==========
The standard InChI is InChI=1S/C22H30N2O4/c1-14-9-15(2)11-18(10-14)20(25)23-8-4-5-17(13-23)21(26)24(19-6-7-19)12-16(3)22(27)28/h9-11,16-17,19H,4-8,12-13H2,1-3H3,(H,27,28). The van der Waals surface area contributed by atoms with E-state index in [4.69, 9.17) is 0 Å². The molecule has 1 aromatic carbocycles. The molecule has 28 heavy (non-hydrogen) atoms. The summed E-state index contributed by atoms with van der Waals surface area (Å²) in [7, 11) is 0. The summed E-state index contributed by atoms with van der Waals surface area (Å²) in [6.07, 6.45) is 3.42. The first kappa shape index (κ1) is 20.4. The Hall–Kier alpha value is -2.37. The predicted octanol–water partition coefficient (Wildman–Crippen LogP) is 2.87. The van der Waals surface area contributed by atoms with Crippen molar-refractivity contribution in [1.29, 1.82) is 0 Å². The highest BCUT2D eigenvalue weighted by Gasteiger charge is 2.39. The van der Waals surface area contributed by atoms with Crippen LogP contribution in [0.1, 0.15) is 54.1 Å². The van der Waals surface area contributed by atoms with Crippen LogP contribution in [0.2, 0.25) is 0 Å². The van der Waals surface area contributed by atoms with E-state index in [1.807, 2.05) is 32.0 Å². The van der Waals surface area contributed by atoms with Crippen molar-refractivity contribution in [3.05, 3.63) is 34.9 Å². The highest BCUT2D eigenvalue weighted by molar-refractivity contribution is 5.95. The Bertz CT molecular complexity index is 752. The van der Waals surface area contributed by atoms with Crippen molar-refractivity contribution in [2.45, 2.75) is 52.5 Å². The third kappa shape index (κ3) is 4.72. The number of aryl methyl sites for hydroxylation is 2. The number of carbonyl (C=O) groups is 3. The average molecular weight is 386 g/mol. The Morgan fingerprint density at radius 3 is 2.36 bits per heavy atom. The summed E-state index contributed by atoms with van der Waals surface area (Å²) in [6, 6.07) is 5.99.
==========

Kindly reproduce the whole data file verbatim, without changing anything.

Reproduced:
The standard InChI is InChI=1S/C22H30N2O4/c1-14-9-15(2)11-18(10-14)20(25)23-8-4-5-17(13-23)21(26)24(19-6-7-19)12-16(3)22(27)28/h9-11,16-17,19H,4-8,12-13H2,1-3H3,(H,27,28). The van der Waals surface area contributed by atoms with E-state index in [4.69, 9.17) is 0 Å². The molecule has 1 aromatic carbocycles. The molecule has 28 heavy (non-hydrogen) atoms. The summed E-state index contributed by atoms with van der Waals surface area (Å²) in [7, 11) is 0. The summed E-state index contributed by atoms with van der Waals surface area (Å²) in [6.07, 6.45) is 3.42. The first kappa shape index (κ1) is 20.4. The Hall–Kier alpha value is -2.37. The predicted octanol–water partition coefficient (Wildman–Crippen LogP) is 2.87. The van der Waals surface area contributed by atoms with Crippen molar-refractivity contribution in [1.29, 1.82) is 0 Å². The highest BCUT2D eigenvalue weighted by Gasteiger charge is 2.39. The van der Waals surface area contributed by atoms with Crippen LogP contribution in [0.1, 0.15) is 54.1 Å². The van der Waals surface area contributed by atoms with Crippen LogP contribution in [0.2, 0.25) is 0 Å². The van der Waals surface area contributed by atoms with E-state index in [1.807, 2.05) is 32.0 Å². The van der Waals surface area contributed by atoms with Crippen molar-refractivity contribution in [3.05, 3.63) is 34.9 Å². The highest BCUT2D eigenvalue weighted by molar-refractivity contribution is 5.95. The Bertz CT molecular complexity index is 752. The van der Waals surface area contributed by atoms with Crippen molar-refractivity contribution in [2.45, 2.75) is 52.5 Å². The third kappa shape index (κ3) is 4.72. The number of aryl methyl sites for hydroxylation is 2. The number of carbonyl (C=O) groups is 3. The average molecular weight is 386 g/mol. The Morgan fingerprint density at radius 3 is 2.36 bits per heavy atom. The summed E-state index contributed by atoms with van der Waals surface area (Å²) in [6, 6.07) is 5.99.